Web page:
Trump’s insistence that there were also “ very fine people” on both sides was especially stinging to philanthropists, community leaders and charitable organizations when juxtaposed against the anti-Semitic chants of “Blood and soil” and “Jews will not replace us” by marching, torch-carrying neo-Nazis and others on Aug. 11.
Komen was slated to host its event on Jan. 20 at Mar-a-Lago, but it canceled on Aug. 18, the day after Cleveland Clinic scrubbed its event at the Palm Beach manse. Cleveland Clinic’s decision was followed by more than a dozen other charities and foundations.
“We loved having our Perfect Pink Party there,” Brinker said of Mar-a-Lago, which has hosted the nonprofit for seven years. But Brinker said the pressure on the organization from philanthropists outraged by Trump’s comments was too much. “We are a national charity,” Brinker said. “We cannot afford to lose our donors. That’s what keeps us going.”
Brinker lauded the Komen board, which agreed to direct the gala’s proceeds to South Florida.
And she urged other national charities that use Palm Beach as their money-raising base to consider leaving some of the largess behind, too: “I’m quite sure it would be appreciated it people left some of their funding here to meet immediate needs.”
Prior to the disasters, Komen said a report by the Florida Women’s Funding Alliance indicates Florida ranks 50th in the nation for it share of non-elderly women without health insurance. The health needs have only gotten worse in the wake of Hurricanes Irma and Maria, she said.
Brinker said the South Florida chapter of the Komen foundation will create a method by which local health care groups can apply for the Komen money. Susan G. Komen South Florida is led by Kate Watt, who joined the group last month from the Urban League of Palm Beach County.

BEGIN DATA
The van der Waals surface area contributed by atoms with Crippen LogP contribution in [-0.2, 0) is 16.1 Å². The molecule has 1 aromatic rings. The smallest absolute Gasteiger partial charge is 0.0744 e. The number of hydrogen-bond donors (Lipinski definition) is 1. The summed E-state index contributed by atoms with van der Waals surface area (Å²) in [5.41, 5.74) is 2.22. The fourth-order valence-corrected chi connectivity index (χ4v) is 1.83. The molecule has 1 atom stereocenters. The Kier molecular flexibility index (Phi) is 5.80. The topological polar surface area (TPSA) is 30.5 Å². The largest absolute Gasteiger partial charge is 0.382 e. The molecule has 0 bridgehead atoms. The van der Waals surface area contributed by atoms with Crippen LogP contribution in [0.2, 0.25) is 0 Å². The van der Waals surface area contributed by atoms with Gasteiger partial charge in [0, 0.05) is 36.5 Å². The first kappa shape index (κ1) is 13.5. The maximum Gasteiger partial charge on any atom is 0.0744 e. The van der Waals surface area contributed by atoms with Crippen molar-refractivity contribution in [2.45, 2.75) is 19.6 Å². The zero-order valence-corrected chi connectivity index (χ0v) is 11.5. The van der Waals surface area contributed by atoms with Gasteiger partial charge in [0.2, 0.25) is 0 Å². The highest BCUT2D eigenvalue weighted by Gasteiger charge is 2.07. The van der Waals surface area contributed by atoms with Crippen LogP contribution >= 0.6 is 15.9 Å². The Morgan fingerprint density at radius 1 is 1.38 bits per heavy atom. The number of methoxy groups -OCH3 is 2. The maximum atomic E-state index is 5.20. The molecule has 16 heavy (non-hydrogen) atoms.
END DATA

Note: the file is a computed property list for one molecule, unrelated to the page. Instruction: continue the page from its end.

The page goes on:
While this year’s venue is not the standard tux-and-ballgown affair so typical of Palm Beach, Brinker said this is an unconventional year.
Donna Ross Dodson, Komen major gift manager, said big donors already are signaling their commitment to supporting this year’s unique cause and venue.
Tickets for the gala are the same as last season: $1,000 for individuals, and $500 for “young friends” of Komen, those age 36 and under.
Attendees wishing to stay on for the cruise can book a cabin for $600 for a two-person cabin, Dodson said. Large donors giving from $20,000 to $100,000 will receive a two-person suite if they wish to go on the cruise, Dodson said.
Brinker praised the generosity of Bahamas Paradise’s chief executive Oneil R. Khoas, which is the host sponsor of the event.
In a statement, Khosa said in choosing to base its ship at the Port of Palm Beach, “we made a conscious decision to make giving back to our community part of our corporate culture.”
The ship’s availability for the gala became known to Brinker through her friendship with Anita Mitchell, the cruise line’s spokeswoman.
The ship is scheduled to return to the port no later than Dec. 23 and resume its two-night cruises to the Bahamas.